This conceptual approach may be used in practical situations. For instance when such a diasystem is identified, it can be used so as to define the way these dialects are written in a common form that eases greatly written communication with the highest tolerance to the various spoken form. After such a unification, the dialects appear as mere 'accents' of the diasystem. 'Yes, people from region A pronounce [X] what we spell z, while in region B, they pronounce it [Y]'. It should be noted that the goals in this example are more sociopolitical in essence than scientifically linguistic. Linguistically, Occitan is a cover term for a large number of languages (reduced to a typology of five here for convenience) of varying relational proximity in terms of linguistic features, and the dialect continuum does not stop at the outer geolinguistic boundaries conventionally assigned to Occitan.


A pluricentric language has more than one standard version: English is an example of these languages. Portuguese is also an example of this. Although as of January 1, 2009, a standard orthography was agreed upon by all Portuguese-speaking countries, this has no effect on the phonological, morphosyntactic, or lexical features that distinguish varieties.

The Ausbausprache — Abstandsprache — Dachsprache framework

One analytical paradigm developed by linguists is known as the Ausbausprache - Abstandsprache - Dachsprache framework. It has proved popular among linguists in Continental Europe, but is not so well known in English-speaking countries, especially among people who are not trained linguists. Although only one of many possible paradigms, it has the advantage of being constructed by trained linguists for the particular purpose of analyzing and categorizing varieties of speech, and has the additional merit of replacing such loaded words as "language" and "dialect" with the German terms of Ausbausprache, Abstandsprache, and Dachsprache, words that are not (yet) loaded with political, cultural, or emotional connotations.

Examples from many languages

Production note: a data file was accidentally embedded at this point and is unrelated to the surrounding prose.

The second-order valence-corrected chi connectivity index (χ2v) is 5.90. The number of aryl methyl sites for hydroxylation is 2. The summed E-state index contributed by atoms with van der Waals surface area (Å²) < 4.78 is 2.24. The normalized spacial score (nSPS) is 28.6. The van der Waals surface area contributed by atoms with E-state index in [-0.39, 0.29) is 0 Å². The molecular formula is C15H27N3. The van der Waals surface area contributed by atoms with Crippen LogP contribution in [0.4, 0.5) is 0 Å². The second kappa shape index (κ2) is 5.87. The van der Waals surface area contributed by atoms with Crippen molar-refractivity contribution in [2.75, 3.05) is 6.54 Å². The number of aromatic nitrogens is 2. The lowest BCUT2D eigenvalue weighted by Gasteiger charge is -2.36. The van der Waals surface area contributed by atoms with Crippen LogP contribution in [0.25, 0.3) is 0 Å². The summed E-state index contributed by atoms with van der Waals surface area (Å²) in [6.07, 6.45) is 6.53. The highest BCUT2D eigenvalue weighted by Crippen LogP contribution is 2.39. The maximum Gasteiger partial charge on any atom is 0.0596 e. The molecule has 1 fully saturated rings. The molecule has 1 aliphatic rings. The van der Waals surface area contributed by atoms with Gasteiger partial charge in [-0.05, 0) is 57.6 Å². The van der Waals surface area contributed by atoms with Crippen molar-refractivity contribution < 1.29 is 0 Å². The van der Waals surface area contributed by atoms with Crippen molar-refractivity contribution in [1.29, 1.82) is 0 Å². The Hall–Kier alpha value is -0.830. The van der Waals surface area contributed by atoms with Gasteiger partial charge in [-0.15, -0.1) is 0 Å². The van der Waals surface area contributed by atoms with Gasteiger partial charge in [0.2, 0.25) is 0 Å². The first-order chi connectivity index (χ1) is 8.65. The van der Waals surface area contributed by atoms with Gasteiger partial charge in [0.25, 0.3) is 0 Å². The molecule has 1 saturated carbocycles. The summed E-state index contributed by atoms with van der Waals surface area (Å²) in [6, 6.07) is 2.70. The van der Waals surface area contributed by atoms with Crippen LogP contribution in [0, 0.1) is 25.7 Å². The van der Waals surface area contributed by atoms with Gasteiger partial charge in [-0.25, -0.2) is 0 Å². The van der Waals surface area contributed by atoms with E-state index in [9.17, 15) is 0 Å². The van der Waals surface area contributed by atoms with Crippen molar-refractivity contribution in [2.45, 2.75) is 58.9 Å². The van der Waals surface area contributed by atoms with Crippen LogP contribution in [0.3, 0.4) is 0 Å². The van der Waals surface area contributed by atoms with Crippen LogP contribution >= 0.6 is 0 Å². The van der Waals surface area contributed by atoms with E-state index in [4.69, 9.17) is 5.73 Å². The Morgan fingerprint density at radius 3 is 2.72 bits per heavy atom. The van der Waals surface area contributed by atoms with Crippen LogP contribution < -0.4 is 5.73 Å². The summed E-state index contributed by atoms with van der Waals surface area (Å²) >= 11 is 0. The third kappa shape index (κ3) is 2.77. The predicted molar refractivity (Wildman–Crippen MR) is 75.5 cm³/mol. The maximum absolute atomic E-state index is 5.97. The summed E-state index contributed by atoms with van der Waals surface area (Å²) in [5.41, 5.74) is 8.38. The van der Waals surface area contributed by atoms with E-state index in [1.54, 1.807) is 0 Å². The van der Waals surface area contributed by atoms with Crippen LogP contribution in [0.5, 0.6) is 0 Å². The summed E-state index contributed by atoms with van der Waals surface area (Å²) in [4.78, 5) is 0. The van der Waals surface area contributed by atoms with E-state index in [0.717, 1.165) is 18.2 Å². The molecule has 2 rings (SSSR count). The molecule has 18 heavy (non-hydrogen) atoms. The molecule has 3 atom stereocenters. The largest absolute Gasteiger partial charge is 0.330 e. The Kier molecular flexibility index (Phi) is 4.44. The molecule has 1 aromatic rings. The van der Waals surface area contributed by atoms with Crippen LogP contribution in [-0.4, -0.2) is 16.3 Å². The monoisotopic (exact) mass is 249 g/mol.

A useful set of examples of the difficulty of distinguishing languages from dialects may be found in the article cited above.

Selected list of articles on dialects

See also


  1. ^ Oxford English dictionary.
  2. ^ Merriam-Webster Online dictionary.
  3. ^ "American" as the Official Language of the United States.
  4. ^ a b Morris, Alice Vanderbilt, General report. New York: International Auxiliary Language Association, 1945.
  5. ^ a b Gode, Alexander, Interlingua-English Dictionary. New York: Storm Publishers, 1951.
  6. ^ Gopsill, F. P., International languages: A matter for Interlingua. Sheffield: British Interlingua Society, 1990.

External links

1911 encyclopedia

Up to date as of January 14, 2010

From LoveToKnow 1911


FIG. 10.

DIALECT (from Gr. &dXeKTos, conversation, manner of speaking, SeaMy€oOat, to converse), a particular or characteristic manner of speech, and hence any variety of a language. In its widest sense languages which are branches of a common or parent language may be said to be "dialects" of that language; thus Attic, Ionic, Aeolic and Doric are dialects of Greek, though there may never have at any time been a separate language of which they were variations; so the various Romance languages, Italian, French, Spanish, &c., were dialects of Latin. Again, where there have existed side by side, as in England, various branches of a language, such as the languages of the Angles, the Jutes or the Saxons, and the descendant of one particular language, from many causes, has obtained the predominance, the traces of the other languages remain in the "dialects" of the districts where once the original language prevailed. Thus it may be incorrect, from the historical point of view, to say that "dialect" varieties of a language represent degradations of the standard language. A "literary" accepted language, such as modern English, represents the original language spoken in the Midlands, with accretions 2 of Norman, French, and later literary and scientific additions from classical and other sources, while the present-day "dialects" preserve, in inflections, pronunciation and particular words, traces of the original variety of the language not incorporated in the standard language of the country. See the various articles on languages (English, French, &c.).

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Simple English

A dialect is a type of language spoken by a group of people. Sometimes people who live in the same place make a dialect. Sometimes people who are similar in some way make a dialect.

There is no agreed difference between a dialect and a language. Some dialects are called "languages". They may spell words differently and be known as a language (for example, English is a Germanic dialect).

Other dialects are different types of a language that come from different places or countries (for example, British English and American English are dialects of English).

Differences in dialects can be found:

  • in different words (for example, people who speak British English may go to church and people who speak Scottish English may go to kirk);
  • in different pronunciations. Words are written the same way, but are pronounced differently by different speakers.
  • in different grammar (for example, some people who speak English may say "I dived", and others may say "I dove")